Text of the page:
Thursday, October 23, 2008

Separation Anxiety

As seen in Anniston Gadsden Christian Family Magazine
May 08

As a little girl, I was a romantic. I dreamed of my prince: handsome, charming, a man who would hang on my every word.

As my mama says, “Careful what you wish for, missy.” I got a man who hangs on my every word. The man of whom I speak isn’t exactly the man of my childhood dreams, but he is a prince. He’s handsome and quite charming, even though he’s short, nearly toothless, and has atrocious table manners. Nor is he satisfied with merely hanging on my words, he also hangs on to my shirt, my hair, and my legs.
The boy is altogether sociable. At ten months, he will smile and let most anyone hold him, briefly. Then he wants “Mummee”. He’s even clingier when he’s been with one of his grandmothers all day or overnight. After that, he really doesn’t want me out of his sight for a minute.

It isn’t so much my leaving him, when I occasionally do, with his grandparents. It’s when I return that he’s distressed. I believe he’s smart enough to be suspicious that I may leave him again. At least that’s how it seems.
The weird thing is, as much as it’s a pain when I’m taking a shower and he’s whining in his Exersaucer just outside the curtain, most of the time I feel kind-of happy about the way he wants me. My husband always told me that the dog liked him better, and, the dog did. I always countered that when we had a baby, the child would prefer me. Sure enough.

Obviously, Rafe loves his daddy, too. He often cries for him when he leaves for work in the mornings. He’s pretty partial to his grandparents and he adores his cousins! But at the end of the day, he wants Mommy. My mother says, “Well, he’s a breast baby,” as an explanation for it. I disagree. That may partially account for his clinginess, as does his age. But, I never really got over my own separation anxiety. I cried the entire trip when I went away to college, and many days after that, missing my mom. I still see her as much as possible.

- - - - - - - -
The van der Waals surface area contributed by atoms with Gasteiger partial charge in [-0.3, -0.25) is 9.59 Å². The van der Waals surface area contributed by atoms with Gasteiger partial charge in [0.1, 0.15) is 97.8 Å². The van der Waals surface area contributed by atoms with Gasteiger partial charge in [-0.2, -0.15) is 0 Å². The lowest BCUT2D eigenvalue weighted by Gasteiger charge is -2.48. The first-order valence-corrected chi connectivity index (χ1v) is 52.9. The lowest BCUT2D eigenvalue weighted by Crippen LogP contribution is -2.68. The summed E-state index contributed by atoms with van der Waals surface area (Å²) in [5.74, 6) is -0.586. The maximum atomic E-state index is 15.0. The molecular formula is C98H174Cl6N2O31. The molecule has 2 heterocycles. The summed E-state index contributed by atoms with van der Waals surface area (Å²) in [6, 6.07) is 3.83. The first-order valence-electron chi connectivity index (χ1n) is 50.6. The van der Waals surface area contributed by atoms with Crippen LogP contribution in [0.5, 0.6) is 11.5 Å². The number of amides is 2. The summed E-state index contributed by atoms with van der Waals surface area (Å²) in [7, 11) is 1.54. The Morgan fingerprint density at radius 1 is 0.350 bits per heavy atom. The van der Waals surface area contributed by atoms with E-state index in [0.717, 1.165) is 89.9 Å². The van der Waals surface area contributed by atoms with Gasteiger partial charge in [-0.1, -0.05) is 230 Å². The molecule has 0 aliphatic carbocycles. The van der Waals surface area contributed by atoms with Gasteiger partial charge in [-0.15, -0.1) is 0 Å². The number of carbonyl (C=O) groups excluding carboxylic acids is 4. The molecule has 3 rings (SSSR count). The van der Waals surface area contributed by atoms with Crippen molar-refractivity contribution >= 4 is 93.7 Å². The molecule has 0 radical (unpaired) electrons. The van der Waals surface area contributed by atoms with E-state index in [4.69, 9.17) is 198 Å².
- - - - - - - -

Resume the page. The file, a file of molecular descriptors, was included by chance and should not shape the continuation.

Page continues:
I remember when she went back to work after having stayed home with us from our births. I was just shy of starting kindergarten. I went to a daycare center near her office. Those first few days, I felt completely abandoned. Many of the other kids were picked up before me, and I remember sitting, watching for her. When my mother arrived, I ran to her and buried my face in her neck. The smell of her was my comfort. It wasn’t her perfume, which had long since faded by that time of day, it was simply her essence. When I hug my mother now, I still remember how I felt in those moments when she came to collect me.

I find it a little inconvenient at times, like when I’m trying to write, and I must stop and pick up Rafe. He stands next to my chair and clutches at me until I give him my attention. I’m sure my mother found my clinginess inconvenient, too, occasionally. But when I think about how I feel about her, even now, and when I consider how I was so completely calmed and reassured when she held me, I am so thankful that my boy wants his mommy. For I know, all too soon, he will wrestle his way out of my arms and my protection to be independent. I can only pray that he will forever find comfort when he clings to me.

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